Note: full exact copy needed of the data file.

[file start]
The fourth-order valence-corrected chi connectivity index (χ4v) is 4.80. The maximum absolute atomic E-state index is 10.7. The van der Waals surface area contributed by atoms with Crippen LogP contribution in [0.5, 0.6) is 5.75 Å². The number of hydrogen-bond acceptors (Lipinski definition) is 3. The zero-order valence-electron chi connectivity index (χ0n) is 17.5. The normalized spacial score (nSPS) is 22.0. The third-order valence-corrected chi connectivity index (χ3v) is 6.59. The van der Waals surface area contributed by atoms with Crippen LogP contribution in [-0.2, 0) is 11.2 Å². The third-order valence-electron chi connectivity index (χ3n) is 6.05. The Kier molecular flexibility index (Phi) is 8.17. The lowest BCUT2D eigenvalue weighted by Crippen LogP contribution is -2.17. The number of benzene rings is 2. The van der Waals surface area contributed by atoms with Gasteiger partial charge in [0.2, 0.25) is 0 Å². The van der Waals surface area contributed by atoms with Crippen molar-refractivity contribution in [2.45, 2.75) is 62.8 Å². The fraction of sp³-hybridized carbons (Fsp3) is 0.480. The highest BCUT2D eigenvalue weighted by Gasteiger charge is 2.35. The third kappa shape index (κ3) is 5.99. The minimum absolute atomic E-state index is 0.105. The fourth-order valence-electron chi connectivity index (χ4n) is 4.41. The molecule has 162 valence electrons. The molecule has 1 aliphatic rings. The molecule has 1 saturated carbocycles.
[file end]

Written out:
The fourth-order valence-corrected chi connectivity index (χ4v) is 4.80. The maximum absolute atomic E-state index is 10.7. The van der Waals surface area contributed by atoms with Crippen LogP contribution in [0.5, 0.6) is 5.75 Å². The number of hydrogen-bond acceptors (Lipinski definition) is 3. The zero-order valence-electron chi connectivity index (χ0n) is 17.5. The normalized spacial score (nSPS) is 22.0. The third-order valence-corrected chi connectivity index (χ3v) is 6.59. The van der Waals surface area contributed by atoms with Crippen LogP contribution in [-0.2, 0) is 11.2 Å². The third-order valence-electron chi connectivity index (χ3n) is 6.05. The Kier molecular flexibility index (Phi) is 8.17. The lowest BCUT2D eigenvalue weighted by Crippen LogP contribution is -2.17. The number of benzene rings is 2. The van der Waals surface area contributed by atoms with Gasteiger partial charge in [0.2, 0.25) is 0 Å². The van der Waals surface area contributed by atoms with Crippen molar-refractivity contribution in [2.45, 2.75) is 62.8 Å². The fraction of sp³-hybridized carbons (Fsp3) is 0.480. The highest BCUT2D eigenvalue weighted by Gasteiger charge is 2.35. The third kappa shape index (κ3) is 5.99. The minimum absolute atomic E-state index is 0.105. The fourth-order valence-electron chi connectivity index (χ4n) is 4.41. The molecule has 162 valence electrons. The molecule has 1 aliphatic rings. The molecule has 1 saturated carbocycles.